Regulations Governing Business

Government regulations

Regulations will set stipulations on the wages of your employees, workplace conditions, your company's effect on the environment, and many other spheres of its operation. It's important to remember that while these regulations can seem unnecessary, they are by and large intended to protect either consumers, employees, or the environment from unfair and harmful business practices.

Sources of Regulation

It's often difficult to keep up with the various sources that regulate business today. It can seem like they're coming at you from all directions. Some sources to be aware of include, but may not be limited to:

  1. The Federal Government
  2. The State Government
  3. The City / County Government
  4. Industry Governing Bodies
  5. Contractual Obligations

State and local regulatory agendas can differ greatly from their federal counterparts, so diligence in research is a must.

Common Regulatory Areas

Employment and Labor

Employment and labor requirements constitute the most expansive area of regulations governing business. This segment includes laws pertaining to:

  • Wages
  • Benefits
  • Working conditions
  • Equal opportunity employment
  • Work for non-U.S. citizens

Minimum wage is set by the Fair Labor Standards Act, which is enforced by the Wage and Hour Division. This is an extremely important piece of legislation for business owners to understand.

An understanding of the Employee Retirement Income Security Act is also essential. This law makes sure that full-time employees receive the retirement plan and health care benefits to which they are entitled.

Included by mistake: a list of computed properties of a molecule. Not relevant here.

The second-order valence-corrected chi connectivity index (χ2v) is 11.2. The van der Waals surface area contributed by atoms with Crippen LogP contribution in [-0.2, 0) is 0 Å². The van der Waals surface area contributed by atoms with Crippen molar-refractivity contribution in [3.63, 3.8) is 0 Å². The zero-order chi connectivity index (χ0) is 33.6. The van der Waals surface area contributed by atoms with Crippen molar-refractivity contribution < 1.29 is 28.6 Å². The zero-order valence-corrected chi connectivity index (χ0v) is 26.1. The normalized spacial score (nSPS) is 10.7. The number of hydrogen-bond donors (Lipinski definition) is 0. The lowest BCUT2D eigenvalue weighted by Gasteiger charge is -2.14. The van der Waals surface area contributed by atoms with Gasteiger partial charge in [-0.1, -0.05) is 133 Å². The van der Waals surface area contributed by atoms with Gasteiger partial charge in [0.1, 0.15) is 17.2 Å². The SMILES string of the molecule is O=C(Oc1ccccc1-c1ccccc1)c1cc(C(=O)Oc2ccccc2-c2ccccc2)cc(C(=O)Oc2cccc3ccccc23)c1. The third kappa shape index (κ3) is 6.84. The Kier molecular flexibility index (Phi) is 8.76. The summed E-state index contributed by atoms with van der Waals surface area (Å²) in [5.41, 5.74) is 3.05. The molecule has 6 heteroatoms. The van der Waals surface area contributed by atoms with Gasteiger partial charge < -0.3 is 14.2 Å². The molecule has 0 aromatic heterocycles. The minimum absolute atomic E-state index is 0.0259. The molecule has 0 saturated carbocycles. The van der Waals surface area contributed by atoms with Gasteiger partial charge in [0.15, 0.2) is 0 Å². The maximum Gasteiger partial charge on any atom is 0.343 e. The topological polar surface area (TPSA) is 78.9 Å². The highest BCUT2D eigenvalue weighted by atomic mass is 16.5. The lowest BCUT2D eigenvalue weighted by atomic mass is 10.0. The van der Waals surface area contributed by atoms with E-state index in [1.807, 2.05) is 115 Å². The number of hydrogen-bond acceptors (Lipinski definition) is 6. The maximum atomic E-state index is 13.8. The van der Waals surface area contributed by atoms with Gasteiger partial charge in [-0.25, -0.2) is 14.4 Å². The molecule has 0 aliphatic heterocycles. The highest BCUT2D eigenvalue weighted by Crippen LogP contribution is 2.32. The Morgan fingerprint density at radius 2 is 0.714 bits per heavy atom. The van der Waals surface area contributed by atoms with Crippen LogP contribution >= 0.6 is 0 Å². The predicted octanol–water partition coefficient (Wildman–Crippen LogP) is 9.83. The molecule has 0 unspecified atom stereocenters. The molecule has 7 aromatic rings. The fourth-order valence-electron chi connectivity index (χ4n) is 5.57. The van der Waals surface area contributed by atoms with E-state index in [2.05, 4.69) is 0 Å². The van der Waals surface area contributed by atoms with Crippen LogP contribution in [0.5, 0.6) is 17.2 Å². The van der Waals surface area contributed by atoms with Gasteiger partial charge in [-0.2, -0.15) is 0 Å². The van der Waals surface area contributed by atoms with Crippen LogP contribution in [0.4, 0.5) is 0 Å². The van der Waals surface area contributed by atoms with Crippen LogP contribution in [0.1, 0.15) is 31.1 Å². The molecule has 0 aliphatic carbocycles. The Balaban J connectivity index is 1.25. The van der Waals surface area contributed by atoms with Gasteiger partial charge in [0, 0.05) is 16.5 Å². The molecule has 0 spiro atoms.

In the U.S., only citizens and those individuals with work visas can be legally employed. A business owner should consult the Immigration and Nationality Act to ensure all regulations are being followed.

The United States Department of Labor provides an extensive collection of resources to help business owners reach compliance with labor laws. The Equal Employment Opportunity Commission is also a great resource for business owners looking to gain an understanding of equal opportunity employment and its ramifications.

Safety and Health

Employers are required to provide a safe and sanitary, hazard-free work environment (as described in the Occupational Safety and Health Act). To ensure that the necessary standards in this area are met, the work environment should undergo frequent inspections and business owners should closely follow the ever-changing regulations.

Regardless of the legal requirements, it is in a business owner's best interest to look after employee morale through building a healthy workplace. The Occupational Safety & Health Administration is a great resource to begin with in order to gain a full understanding of safety regulations.


The impact a business has on the natural environment is regulated on both the federal and state level. Activities that can potentially come into conflict with environmental regulations include: